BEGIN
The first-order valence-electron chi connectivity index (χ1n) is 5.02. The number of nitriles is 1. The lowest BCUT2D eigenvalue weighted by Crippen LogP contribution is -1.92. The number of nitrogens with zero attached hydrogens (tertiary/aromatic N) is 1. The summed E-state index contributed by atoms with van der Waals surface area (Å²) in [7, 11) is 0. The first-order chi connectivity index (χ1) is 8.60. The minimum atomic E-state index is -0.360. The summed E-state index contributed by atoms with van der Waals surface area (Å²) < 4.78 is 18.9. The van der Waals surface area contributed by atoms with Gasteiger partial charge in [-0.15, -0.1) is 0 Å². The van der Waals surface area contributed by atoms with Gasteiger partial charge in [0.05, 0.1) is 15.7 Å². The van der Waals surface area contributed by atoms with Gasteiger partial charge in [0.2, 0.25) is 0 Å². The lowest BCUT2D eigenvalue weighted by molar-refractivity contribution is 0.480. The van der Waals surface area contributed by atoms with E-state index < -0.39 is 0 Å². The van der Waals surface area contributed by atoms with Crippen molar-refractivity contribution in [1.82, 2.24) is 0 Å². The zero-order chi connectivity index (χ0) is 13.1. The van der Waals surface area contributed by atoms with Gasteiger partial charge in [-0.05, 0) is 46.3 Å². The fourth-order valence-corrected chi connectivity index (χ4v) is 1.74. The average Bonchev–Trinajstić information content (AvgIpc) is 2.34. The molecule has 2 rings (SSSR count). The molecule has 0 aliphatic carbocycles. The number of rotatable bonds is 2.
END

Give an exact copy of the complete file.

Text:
The first-order valence-electron chi connectivity index (χ1n) is 5.02. The number of nitriles is 1. The lowest BCUT2D eigenvalue weighted by Crippen LogP contribution is -1.92. The number of nitrogens with zero attached hydrogens (tertiary/aromatic N) is 1. The summed E-state index contributed by atoms with van der Waals surface area (Å²) in [7, 11) is 0. The first-order chi connectivity index (χ1) is 8.60. The minimum atomic E-state index is -0.360. The summed E-state index contributed by atoms with van der Waals surface area (Å²) < 4.78 is 18.9. The van der Waals surface area contributed by atoms with Gasteiger partial charge in [-0.15, -0.1) is 0 Å². The van der Waals surface area contributed by atoms with Gasteiger partial charge in [0.05, 0.1) is 15.7 Å². The van der Waals surface area contributed by atoms with Gasteiger partial charge in [0.2, 0.25) is 0 Å². The lowest BCUT2D eigenvalue weighted by molar-refractivity contribution is 0.480. The van der Waals surface area contributed by atoms with E-state index < -0.39 is 0 Å². The van der Waals surface area contributed by atoms with Crippen molar-refractivity contribution in [1.82, 2.24) is 0 Å². The zero-order chi connectivity index (χ0) is 13.1. The van der Waals surface area contributed by atoms with Gasteiger partial charge in [-0.05, 0) is 46.3 Å². The fourth-order valence-corrected chi connectivity index (χ4v) is 1.74. The average Bonchev–Trinajstić information content (AvgIpc) is 2.34. The molecule has 2 rings (SSSR count). The molecule has 0 aliphatic carbocycles. The number of rotatable bonds is 2.